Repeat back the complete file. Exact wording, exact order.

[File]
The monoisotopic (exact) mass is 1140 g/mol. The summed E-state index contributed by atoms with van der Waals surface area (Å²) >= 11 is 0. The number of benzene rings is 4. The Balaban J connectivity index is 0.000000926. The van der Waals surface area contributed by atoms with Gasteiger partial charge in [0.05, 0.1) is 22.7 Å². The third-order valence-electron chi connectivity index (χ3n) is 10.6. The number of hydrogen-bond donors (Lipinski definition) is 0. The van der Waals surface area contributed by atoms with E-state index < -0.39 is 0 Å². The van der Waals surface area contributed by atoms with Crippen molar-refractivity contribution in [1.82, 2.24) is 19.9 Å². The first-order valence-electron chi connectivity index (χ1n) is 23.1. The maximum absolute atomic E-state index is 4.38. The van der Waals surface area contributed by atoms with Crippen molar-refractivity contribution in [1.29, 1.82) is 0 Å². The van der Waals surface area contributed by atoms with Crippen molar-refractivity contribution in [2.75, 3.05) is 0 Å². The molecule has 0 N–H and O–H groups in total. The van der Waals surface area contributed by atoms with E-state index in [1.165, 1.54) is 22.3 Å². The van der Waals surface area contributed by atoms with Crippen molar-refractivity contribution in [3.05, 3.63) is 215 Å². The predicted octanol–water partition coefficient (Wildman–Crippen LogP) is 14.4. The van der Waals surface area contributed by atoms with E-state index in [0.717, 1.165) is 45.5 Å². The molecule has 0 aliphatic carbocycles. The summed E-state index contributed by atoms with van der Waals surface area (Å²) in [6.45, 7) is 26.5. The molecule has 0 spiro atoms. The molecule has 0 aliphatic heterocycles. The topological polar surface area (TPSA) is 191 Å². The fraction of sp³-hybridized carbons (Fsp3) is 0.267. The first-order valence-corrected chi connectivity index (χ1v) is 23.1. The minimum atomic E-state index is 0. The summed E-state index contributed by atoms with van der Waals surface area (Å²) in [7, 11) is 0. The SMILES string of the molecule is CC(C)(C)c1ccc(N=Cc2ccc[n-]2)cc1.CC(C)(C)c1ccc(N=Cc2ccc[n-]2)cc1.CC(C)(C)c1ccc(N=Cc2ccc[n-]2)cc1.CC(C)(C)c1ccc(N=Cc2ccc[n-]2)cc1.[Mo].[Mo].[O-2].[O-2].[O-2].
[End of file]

The monoisotopic (exact) mass is 1140 g/mol. The summed E-state index contributed by atoms with van der Waals surface area (Å²) >= 11 is 0. The number of benzene rings is 4. The Balaban J connectivity index is 0.000000926. The van der Waals surface area contributed by atoms with Gasteiger partial charge in [0.05, 0.1) is 22.7 Å². The third-order valence-electron chi connectivity index (χ3n) is 10.6. The number of hydrogen-bond donors (Lipinski definition) is 0. The van der Waals surface area contributed by atoms with E-state index < -0.39 is 0 Å². The van der Waals surface area contributed by atoms with Crippen molar-refractivity contribution in [1.82, 2.24) is 19.9 Å². The first-order valence-electron chi connectivity index (χ1n) is 23.1. The maximum absolute atomic E-state index is 4.38. The van der Waals surface area contributed by atoms with Crippen molar-refractivity contribution in [1.29, 1.82) is 0 Å². The van der Waals surface area contributed by atoms with Crippen molar-refractivity contribution in [2.75, 3.05) is 0 Å². The molecule has 0 N–H and O–H groups in total. The van der Waals surface area contributed by atoms with E-state index in [1.165, 1.54) is 22.3 Å². The van der Waals surface area contributed by atoms with Crippen molar-refractivity contribution in [3.05, 3.63) is 215 Å². The predicted octanol–water partition coefficient (Wildman–Crippen LogP) is 14.4. The van der Waals surface area contributed by atoms with E-state index in [0.717, 1.165) is 45.5 Å². The molecule has 0 aliphatic carbocycles. The summed E-state index contributed by atoms with van der Waals surface area (Å²) in [6.45, 7) is 26.5. The molecule has 0 spiro atoms. The molecule has 0 aliphatic heterocycles. The topological polar surface area (TPSA) is 191 Å². The fraction of sp³-hybridized carbons (Fsp3) is 0.267. The first-order valence-corrected chi connectivity index (χ1v) is 23.1. The minimum atomic E-state index is 0. The summed E-state index contributed by atoms with van der Waals surface area (Å²) in [7, 11) is 0. The SMILES string of the molecule is CC(C)(C)c1ccc(N=Cc2ccc[n-]2)cc1.CC(C)(C)c1ccc(N=Cc2ccc[n-]2)cc1.CC(C)(C)c1ccc(N=Cc2ccc[n-]2)cc1.CC(C)(C)c1ccc(N=Cc2ccc[n-]2)cc1.[Mo].[Mo].[O-2].[O-2].[O-2].